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Servaas Nicolaas "Niek" du Toit is a former South African arms dealer, former mercenary and former colonel of 32 Battalion and the 5th Reconnaissance Commando. He was implicated in the plot to overthrow Teodoro Obiang of Equatorial Guinea.[1]

Contents

Failed coup and aftermathEdit

He went on trial in Malabo along with 18 other men accused of being the advance party for 70 other mercenaries. The prosecution asked for the death penalty but when all were found guilty,with du Toit receiving a sentence 34 years (to be served in Malabo's Black Beach prison).[2]

His job in the coup d'état was reportedly to supply the mercenaries with arms including AK-47s, RPGs, PK machine guns and mortars, and to secure the control tower at the Malabo airport and change the frequency to establish communication with the incoming plane from Zimbabwe carrying more mercenaries. After his capture, he appeared on South African television announcing the failure of the coup and the names of co-conspirators. Niek Du Toit served five years and eight months of a 34-year sentence in a cell measuring 150 cm x 210 cm, had been tortured, beaten, starved and kept for much of the time in solitary confinement. They were burned with cigarettes, beaten with rifle butts, hung upside down and beaten, contracted malaria multiple times and was refused treatment, amongst many tortures endures by the 18 men. Of the 18 mercenaries, 4 of them returned alive.[citation needed] Simon Mann had bribed the prison guards to fetch food from the hotel across the street, claiming it was good enough for his co-conspirators but not for him, he even had a treadmill installed in his prison cell while Niek and the others were handcuffed to the beds and beaten if they tried to move.[3]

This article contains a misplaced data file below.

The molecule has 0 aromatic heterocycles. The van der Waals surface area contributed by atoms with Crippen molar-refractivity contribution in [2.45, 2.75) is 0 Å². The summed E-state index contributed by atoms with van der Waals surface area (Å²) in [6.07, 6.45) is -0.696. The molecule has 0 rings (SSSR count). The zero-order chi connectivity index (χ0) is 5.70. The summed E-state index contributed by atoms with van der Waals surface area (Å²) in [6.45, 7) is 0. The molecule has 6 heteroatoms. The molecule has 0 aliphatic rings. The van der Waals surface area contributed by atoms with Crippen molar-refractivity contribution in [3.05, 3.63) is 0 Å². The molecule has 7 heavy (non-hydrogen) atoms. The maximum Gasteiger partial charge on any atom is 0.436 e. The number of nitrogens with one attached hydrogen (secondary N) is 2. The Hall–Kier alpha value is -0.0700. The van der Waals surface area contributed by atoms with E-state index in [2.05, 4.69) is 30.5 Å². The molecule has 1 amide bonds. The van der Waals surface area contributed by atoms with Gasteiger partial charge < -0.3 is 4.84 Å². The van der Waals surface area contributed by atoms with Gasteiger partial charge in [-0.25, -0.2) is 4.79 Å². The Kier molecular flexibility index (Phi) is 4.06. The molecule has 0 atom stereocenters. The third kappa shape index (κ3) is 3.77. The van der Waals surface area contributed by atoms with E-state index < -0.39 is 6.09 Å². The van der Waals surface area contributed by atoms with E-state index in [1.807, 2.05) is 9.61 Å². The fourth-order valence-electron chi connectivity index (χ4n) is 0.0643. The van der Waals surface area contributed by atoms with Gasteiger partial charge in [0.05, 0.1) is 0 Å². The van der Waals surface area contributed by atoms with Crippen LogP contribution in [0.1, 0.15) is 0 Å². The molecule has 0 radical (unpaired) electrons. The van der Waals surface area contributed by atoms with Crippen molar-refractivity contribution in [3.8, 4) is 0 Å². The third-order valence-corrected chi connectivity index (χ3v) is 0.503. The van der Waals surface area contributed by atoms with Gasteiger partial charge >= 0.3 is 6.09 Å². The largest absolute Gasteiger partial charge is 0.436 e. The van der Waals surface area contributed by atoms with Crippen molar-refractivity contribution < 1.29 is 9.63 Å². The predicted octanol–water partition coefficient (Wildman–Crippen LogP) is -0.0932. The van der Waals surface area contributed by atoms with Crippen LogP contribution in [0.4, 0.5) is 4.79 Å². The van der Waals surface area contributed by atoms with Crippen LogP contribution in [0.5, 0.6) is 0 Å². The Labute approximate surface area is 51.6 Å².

He was given a presidential pardon by Equatorial Guinea's dictator ruler, President Obiang, on 3 November 2009, and was released, along with Sergio Fernando Patricio Cardoso, Jose Passocas Domingos and Georges Olympic Nunez Alerson.[1] Simon Mann was also released and was back in England by 6 November 2009.

Du Toit has since retired as a career soldier and is currently working in vehicle sales in Yemen.[4]

See alsoEdit

ReferencesEdit

  1. ^ a b Brief curriculum vitae for Nick du Toit
  2. ^ https://www.theguardian.com/world/2010/jun/13/simon-mann-mercenary-renounces-war
  3. ^ James Brabazon: My Friend the Mercenary, Grove Press (22 March 2011), ISBN 978-0802119759 Biography of Nick du Toit.
  4. ^ McVeigh, Tracy. "Ex-mercenary Nick du Toit tells of his five years in a 'living hell' and why he is ashamed of war", The Guardian, 13 June 2010. Retrieved on 3 November 2015.

LiteratureEdit

  • James Brabazon: My Friend the Mercenary, Grove Press (March 22, 2011), ISBN 978-0802119759 Biography of Nick du Toit.

External linksEdit